The Masochistic Avoidant Solution
The narcissist is angered by the lack of narcissistic supply. He directs some of this fury inwards, punishing himself for his "failure". This masochistic behavior has the added "benefit" of forcing the narcissist's closest to assume the roles of dismayed spectators or of persecutors and thus, either way, to pay him the attention that he craves.
Self-administered punishment often manifests as self-handicapping masochism - a narcissistic cop-out. By undermining his work, his relationships, and his efforts, the increasingly fragile narcissist avoids additional criticism and censure (negative supply). Self-inflicted failure is the narcissist's doing and thus proves that he is the master of his own fate.
Masochistic narcissists keep finding themselves in self-defeating circumstances which render success impossible - and "an objective assessment of their performance improbable" (Millon, 2000). They act carelessly, withdraw in mid-effort, are constantly fatigued, bored, or disaffected and thus passive-aggressively sabotage their lives. Their suffering is defiant and by "deciding to abort" they reassert their omnipotence.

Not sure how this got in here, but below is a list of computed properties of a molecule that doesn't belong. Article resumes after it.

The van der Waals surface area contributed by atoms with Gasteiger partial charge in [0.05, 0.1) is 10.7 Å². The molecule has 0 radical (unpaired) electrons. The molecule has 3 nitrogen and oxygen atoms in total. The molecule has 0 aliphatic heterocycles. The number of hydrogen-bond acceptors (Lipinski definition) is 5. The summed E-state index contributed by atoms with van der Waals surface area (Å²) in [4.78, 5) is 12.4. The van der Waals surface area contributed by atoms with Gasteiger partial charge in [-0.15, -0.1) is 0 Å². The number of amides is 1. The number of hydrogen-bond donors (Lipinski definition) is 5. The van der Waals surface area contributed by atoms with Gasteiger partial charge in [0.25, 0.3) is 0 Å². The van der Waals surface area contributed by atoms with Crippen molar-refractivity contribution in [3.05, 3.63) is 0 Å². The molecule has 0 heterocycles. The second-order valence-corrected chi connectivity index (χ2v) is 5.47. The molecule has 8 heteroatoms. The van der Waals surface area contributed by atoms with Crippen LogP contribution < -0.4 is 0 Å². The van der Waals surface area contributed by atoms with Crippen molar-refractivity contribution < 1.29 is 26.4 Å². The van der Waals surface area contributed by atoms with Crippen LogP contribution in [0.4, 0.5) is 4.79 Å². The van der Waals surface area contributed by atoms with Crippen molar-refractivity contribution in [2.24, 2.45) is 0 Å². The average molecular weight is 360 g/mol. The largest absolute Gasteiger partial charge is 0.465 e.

The narcissist's pronounced and public misery and self-pity are compensatory and "reinforce self-esteem against overwhelming convictions of worthlessness" (Millon, 2000). His tribulations and anguish render him, in his eyes, unique, saintly, virtuous, righteous, resilient, and significant. They are, in other words, self-generated narcissistic supply.
Millon, Theodore and Davis, Roger - Personality Disorders in Modern Life, 2nd Edition - New York, John Wiley and Sons, 2000
This material is copyrighted.
Free, unrestricted use is allowed on a non commercial basis.
The author's name and a link to this Website must be incorporated in any reproduction of the material for any use and by any means.